How to get a job in venture capital in 2024
As one ex-Goldman Sachs associate pointed out a few years ago, venture capital (VC) jobs have become "very trendy." That was, of course, before interest rates were hiked, banks like SVB collapsed and funding for startups fell significantly... 😬
Still, working in VC remains the dream for some. Many try, and many fail. It can take over a year to find a VC job, even if you have good banking experience, says the ex-Goldman associate.
"If you want to work in venture capital, it helps to understand what VC funds do," said Henrik Grim, CEO of payments fintech Mimo, whose background is in private equity "They fundamentally are engaged in four things - trying to find new investments (sourcing), analyzing potential investments, trying to win investments over other venture capital funds, and then trying to support companies once they've invested in them. To work in venture capital, you will need to be good at least one of these things."
Speaking at today's London School of Economics' Alternative Investments Conference, a number of senior venture capitalists discussed what's now required to get a VC job, though their advice may be bad news for some.
You may want to wait until 2025
This is especially true if you're a graduate looking for your first job. Shmuel Chafets, general partner at Target Global says his advice to students on joining VC out of university "would probably be don't." The path to VC is usually a "long and winding road."
There could be some benefits to this, however. Chafets describes 2024 as a "lost year." He says the industry is "still processing" the events of the past few years, with geopolitical developments to come this year further complicating matters.
This gives those set on joining VC a bit of a grace period to accrue experience beforehand. There are plenty of paths in, but they're not all equal...
Don't choose "Template Paths" for the sake of it.
Perhaps the reason the aforementioned Goldman Associate had such trouble breaking into VC is because banking experience matters much less to VCs than you might think. Mish Mashkautsan, a general partner at VC firm LocalGlobe, said "template paths" like banking or consulting are "uninspiring" as routes into VC. Instead, he said "the best thing you can do is take a bet on yourself."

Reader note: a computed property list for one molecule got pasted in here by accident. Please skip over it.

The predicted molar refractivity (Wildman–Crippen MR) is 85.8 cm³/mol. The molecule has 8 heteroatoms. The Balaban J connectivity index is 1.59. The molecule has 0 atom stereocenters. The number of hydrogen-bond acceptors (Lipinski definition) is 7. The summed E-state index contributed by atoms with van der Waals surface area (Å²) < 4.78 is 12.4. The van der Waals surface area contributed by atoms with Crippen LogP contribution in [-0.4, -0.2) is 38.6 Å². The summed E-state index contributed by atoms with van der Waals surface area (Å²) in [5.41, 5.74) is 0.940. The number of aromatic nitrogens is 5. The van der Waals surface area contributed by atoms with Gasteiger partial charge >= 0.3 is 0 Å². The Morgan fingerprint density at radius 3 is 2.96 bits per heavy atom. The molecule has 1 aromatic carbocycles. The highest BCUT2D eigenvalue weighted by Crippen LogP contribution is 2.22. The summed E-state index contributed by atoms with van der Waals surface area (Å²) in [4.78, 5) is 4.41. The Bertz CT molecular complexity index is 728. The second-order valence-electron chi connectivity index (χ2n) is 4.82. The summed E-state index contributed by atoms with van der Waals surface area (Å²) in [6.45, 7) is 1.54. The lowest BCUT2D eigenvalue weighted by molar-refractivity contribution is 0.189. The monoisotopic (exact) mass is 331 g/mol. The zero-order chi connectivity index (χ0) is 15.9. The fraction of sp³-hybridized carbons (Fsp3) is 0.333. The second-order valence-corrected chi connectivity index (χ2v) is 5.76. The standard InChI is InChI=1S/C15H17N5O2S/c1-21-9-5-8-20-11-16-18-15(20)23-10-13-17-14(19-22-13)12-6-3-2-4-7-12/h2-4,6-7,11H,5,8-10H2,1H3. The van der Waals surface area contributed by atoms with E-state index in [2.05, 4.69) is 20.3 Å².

VCs are looking for people who are willing to take risks and pursue their passions. Ramin Niroumand, partner of fintech VC Motive Ventures, said "if someone says consulting or banking is their passion, they might need to see a doctor."
But don't join a start-up simply for CV points. Mashkautsan said "the notion of joining a startup to have something on your CV so you can apply for a VC feels like a lose-lose."
Where to work to impress VCs
Unexpectedly, VCs seem to have a lot of love for people who've worked in the public sector.
Chafets said a public sector background gives you a better understanding of real-world problems portfolio companies often address, and give you "more exposure than you'd get in a decade working for a bank." Mashkautsen, who spent a decade working for the Israeli government, said he was "very grateful on multiple fronts" for his time there.
A public sector background is particular pertinent if you want to be a healthcare investor. Many people from the UKs National Health Service transition well into VCs investing in HealthTech due to their boots-on-the-ground exposure to the industry.
Alternatively, you could try an executive assistant role to the CEO or another senior figure. Niroumand said you "see a lot" that you otherwise wouldn't in an entry level startup job, and get a taste of the "high intensity" work founders face.
The skills you'll need for venture capital jobs
While plenty of people go into venture capital from banks and consulting firms, what really differentiates VC candidates is an ability to talk to founders, said Grim.
When you start out in venture capital, you will spend a lot of time sourcing companies for the fund to invest in, said Grim. For this, you will need to be a person who likes talking to people rather than simply crunching numbers. "You will essentially be speaking to a very high volume of entrepreneurs about their ideas, and out there in the market trying to find the next big thing that's coming up through the grapevine."
Venture capital is not a calling for people who like desk work. If you want to stand out as an applicant, it will help if you can demonstrate an ability to talk to and understand entrepreneurs. Do you attend meet-ups for technology start-ups? Do you have an existing network that can inform you of emergent technologies? Both will help.
You also need to be able to identify the right kinds of founders for your portfolio. Niroumand said, "The best founders are the ones who pull resources. If you have to push the resources on them, that’s mistake number one."
Alternative routes into venture capital jobs
If you're from a minority background, and you want to work in venture capital in the UK, another alternative is the Newton Venture Program, which has a mission to diversify the VC industry. Applicants need two years' work experience, which can be from any sector. Speaking at the Black Tech Fest, Newton Venture executive Lisa Shu said they're focused on "overlooked and underestimated groups." Newton's participants become part of a community which enables them to thrive and not just survive in the VC industry, Shu said.
Ladi Greenstreet, head of strategic investments at Natwest, previously said that if you have a thesis about the next big thing, then develop it and pitch it to potential employers. "Write it down, collect the evidence and prove that the thesis is real," he said. You could be right, and even if you're not, your evidence-based conviction could help you to get a venture capital job.
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